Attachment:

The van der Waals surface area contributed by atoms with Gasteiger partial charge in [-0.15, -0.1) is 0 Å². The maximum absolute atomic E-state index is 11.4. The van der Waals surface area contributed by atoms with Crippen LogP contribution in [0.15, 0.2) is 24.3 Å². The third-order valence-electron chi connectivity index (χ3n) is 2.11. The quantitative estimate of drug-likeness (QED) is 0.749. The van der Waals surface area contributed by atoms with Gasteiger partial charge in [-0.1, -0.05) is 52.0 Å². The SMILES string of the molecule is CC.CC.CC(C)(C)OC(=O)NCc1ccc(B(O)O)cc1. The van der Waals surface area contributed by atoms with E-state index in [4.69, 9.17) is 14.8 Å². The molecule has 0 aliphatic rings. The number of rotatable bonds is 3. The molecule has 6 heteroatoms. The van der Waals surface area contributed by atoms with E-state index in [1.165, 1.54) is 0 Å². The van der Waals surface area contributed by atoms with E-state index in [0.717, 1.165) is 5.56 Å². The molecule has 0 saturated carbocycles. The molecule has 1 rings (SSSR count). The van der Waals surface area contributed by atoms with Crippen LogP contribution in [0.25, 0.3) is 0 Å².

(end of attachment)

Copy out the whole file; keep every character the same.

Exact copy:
The van der Waals surface area contributed by atoms with Gasteiger partial charge in [-0.15, -0.1) is 0 Å². The maximum absolute atomic E-state index is 11.4. The van der Waals surface area contributed by atoms with Crippen LogP contribution in [0.15, 0.2) is 24.3 Å². The third-order valence-electron chi connectivity index (χ3n) is 2.11. The quantitative estimate of drug-likeness (QED) is 0.749. The van der Waals surface area contributed by atoms with Gasteiger partial charge in [-0.1, -0.05) is 52.0 Å². The SMILES string of the molecule is CC.CC.CC(C)(C)OC(=O)NCc1ccc(B(O)O)cc1. The van der Waals surface area contributed by atoms with E-state index in [4.69, 9.17) is 14.8 Å². The molecule has 0 aliphatic rings. The number of rotatable bonds is 3. The molecule has 6 heteroatoms. The van der Waals surface area contributed by atoms with E-state index in [1.165, 1.54) is 0 Å². The van der Waals surface area contributed by atoms with E-state index in [0.717, 1.165) is 5.56 Å². The molecule has 0 saturated carbocycles. The molecule has 1 rings (SSSR count). The van der Waals surface area contributed by atoms with Crippen LogP contribution in [0.25, 0.3) is 0 Å².